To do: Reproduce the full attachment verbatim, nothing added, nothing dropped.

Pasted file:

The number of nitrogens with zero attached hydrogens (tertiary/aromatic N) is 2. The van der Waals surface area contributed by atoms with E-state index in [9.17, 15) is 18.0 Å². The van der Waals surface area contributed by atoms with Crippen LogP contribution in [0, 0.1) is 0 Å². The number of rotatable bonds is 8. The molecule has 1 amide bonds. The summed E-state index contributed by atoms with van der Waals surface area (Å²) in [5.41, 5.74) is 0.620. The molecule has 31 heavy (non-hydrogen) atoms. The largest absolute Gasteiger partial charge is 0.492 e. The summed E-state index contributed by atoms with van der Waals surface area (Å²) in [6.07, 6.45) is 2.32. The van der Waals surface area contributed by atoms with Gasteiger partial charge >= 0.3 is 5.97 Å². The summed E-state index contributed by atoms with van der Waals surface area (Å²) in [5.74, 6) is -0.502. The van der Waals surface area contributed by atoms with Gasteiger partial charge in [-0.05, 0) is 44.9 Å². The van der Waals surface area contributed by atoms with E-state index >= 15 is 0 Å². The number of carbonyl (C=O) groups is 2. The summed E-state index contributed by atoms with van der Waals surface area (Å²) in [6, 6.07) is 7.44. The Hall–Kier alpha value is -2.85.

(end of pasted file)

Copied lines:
The number of nitrogens with zero attached hydrogens (tertiary/aromatic N) is 2. The van der Waals surface area contributed by atoms with E-state index in [9.17, 15) is 18.0 Å². The van der Waals surface area contributed by atoms with Crippen LogP contribution in [0, 0.1) is 0 Å². The number of rotatable bonds is 8. The molecule has 1 amide bonds. The summed E-state index contributed by atoms with van der Waals surface area (Å²) in [5.41, 5.74) is 0.620. The molecule has 31 heavy (non-hydrogen) atoms. The largest absolute Gasteiger partial charge is 0.492 e. The summed E-state index contributed by atoms with van der Waals surface area (Å²) in [6.07, 6.45) is 2.32. The van der Waals surface area contributed by atoms with Gasteiger partial charge >= 0.3 is 5.97 Å². The summed E-state index contributed by atoms with van der Waals surface area (Å²) in [5.74, 6) is -0.502. The van der Waals surface area contributed by atoms with Gasteiger partial charge in [-0.05, 0) is 44.9 Å². The van der Waals surface area contributed by atoms with E-state index >= 15 is 0 Å². The number of carbonyl (C=O) groups is 2. The summed E-state index contributed by atoms with van der Waals surface area (Å²) in [6, 6.07) is 7.44. The Hall–Kier alpha value is -2.85.